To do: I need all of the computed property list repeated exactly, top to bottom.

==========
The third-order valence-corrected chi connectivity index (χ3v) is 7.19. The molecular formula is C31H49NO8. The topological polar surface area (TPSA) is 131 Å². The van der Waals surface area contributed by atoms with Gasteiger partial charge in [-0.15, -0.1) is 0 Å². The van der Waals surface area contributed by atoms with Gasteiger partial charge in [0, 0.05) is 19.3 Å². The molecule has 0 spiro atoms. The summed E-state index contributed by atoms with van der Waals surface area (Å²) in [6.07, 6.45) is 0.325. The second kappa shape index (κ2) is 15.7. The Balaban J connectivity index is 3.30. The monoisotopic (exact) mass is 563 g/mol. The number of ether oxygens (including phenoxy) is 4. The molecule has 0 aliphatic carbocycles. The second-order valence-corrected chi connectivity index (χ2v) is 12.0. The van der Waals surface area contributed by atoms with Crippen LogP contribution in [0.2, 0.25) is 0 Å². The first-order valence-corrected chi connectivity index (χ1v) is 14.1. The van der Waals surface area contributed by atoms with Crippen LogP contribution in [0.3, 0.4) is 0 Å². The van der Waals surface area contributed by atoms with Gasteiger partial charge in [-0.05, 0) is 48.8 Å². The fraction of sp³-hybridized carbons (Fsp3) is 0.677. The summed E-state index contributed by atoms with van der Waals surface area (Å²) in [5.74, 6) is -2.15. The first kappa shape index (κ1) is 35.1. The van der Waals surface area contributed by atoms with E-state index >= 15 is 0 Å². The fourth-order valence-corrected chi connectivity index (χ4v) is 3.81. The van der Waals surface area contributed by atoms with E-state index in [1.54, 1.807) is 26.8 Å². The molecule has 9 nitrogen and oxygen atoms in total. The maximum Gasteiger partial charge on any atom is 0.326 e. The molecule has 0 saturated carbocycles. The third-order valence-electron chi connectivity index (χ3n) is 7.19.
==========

The third-order valence-corrected chi connectivity index (χ3v) is 7.19. The molecular formula is C31H49NO8. The topological polar surface area (TPSA) is 131 Å². The van der Waals surface area contributed by atoms with Gasteiger partial charge in [-0.15, -0.1) is 0 Å². The van der Waals surface area contributed by atoms with Gasteiger partial charge in [0, 0.05) is 19.3 Å². The molecule has 0 spiro atoms. The summed E-state index contributed by atoms with van der Waals surface area (Å²) in [6.07, 6.45) is 0.325. The second kappa shape index (κ2) is 15.7. The Balaban J connectivity index is 3.30. The monoisotopic (exact) mass is 563 g/mol. The number of ether oxygens (including phenoxy) is 4. The molecule has 0 aliphatic carbocycles. The second-order valence-corrected chi connectivity index (χ2v) is 12.0. The van der Waals surface area contributed by atoms with Crippen LogP contribution in [0.2, 0.25) is 0 Å². The first-order valence-corrected chi connectivity index (χ1v) is 14.1. The van der Waals surface area contributed by atoms with Crippen LogP contribution in [0.3, 0.4) is 0 Å². The van der Waals surface area contributed by atoms with Gasteiger partial charge in [-0.05, 0) is 48.8 Å². The fraction of sp³-hybridized carbons (Fsp3) is 0.677. The summed E-state index contributed by atoms with van der Waals surface area (Å²) in [5.74, 6) is -2.15. The first kappa shape index (κ1) is 35.1. The van der Waals surface area contributed by atoms with E-state index >= 15 is 0 Å². The fourth-order valence-corrected chi connectivity index (χ4v) is 3.81. The van der Waals surface area contributed by atoms with E-state index in [1.54, 1.807) is 26.8 Å². The molecule has 9 nitrogen and oxygen atoms in total. The maximum Gasteiger partial charge on any atom is 0.326 e. The molecule has 0 saturated carbocycles. The third-order valence-electron chi connectivity index (χ3n) is 7.19.